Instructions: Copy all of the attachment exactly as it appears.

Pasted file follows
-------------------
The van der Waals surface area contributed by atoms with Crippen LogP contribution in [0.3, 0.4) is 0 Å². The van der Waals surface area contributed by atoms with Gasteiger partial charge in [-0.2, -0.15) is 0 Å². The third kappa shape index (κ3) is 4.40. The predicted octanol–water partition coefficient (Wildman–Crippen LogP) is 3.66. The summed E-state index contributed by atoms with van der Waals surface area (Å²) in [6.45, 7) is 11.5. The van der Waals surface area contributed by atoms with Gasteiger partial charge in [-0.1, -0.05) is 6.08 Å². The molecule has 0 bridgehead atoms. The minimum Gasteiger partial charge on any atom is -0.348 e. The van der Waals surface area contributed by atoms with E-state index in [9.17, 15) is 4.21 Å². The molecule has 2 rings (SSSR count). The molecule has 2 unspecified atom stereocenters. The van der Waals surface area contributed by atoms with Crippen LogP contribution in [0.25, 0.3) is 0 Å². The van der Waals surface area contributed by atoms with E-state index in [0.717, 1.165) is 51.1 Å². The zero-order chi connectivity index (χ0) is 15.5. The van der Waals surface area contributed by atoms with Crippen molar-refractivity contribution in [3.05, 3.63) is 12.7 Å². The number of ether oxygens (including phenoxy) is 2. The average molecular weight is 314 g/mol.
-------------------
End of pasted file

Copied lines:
The van der Waals surface area contributed by atoms with Crippen LogP contribution in [0.3, 0.4) is 0 Å². The van der Waals surface area contributed by atoms with Gasteiger partial charge in [-0.2, -0.15) is 0 Å². The third kappa shape index (κ3) is 4.40. The predicted octanol–water partition coefficient (Wildman–Crippen LogP) is 3.66. The summed E-state index contributed by atoms with van der Waals surface area (Å²) in [6.45, 7) is 11.5. The van der Waals surface area contributed by atoms with Gasteiger partial charge in [-0.1, -0.05) is 6.08 Å². The molecule has 0 bridgehead atoms. The minimum Gasteiger partial charge on any atom is -0.348 e. The van der Waals surface area contributed by atoms with E-state index in [9.17, 15) is 4.21 Å². The molecule has 2 rings (SSSR count). The molecule has 2 unspecified atom stereocenters. The van der Waals surface area contributed by atoms with Crippen LogP contribution in [0.25, 0.3) is 0 Å². The van der Waals surface area contributed by atoms with E-state index in [0.717, 1.165) is 51.1 Å². The zero-order chi connectivity index (χ0) is 15.5. The van der Waals surface area contributed by atoms with Crippen molar-refractivity contribution in [3.05, 3.63) is 12.7 Å². The number of ether oxygens (including phenoxy) is 2. The average molecular weight is 314 g/mol.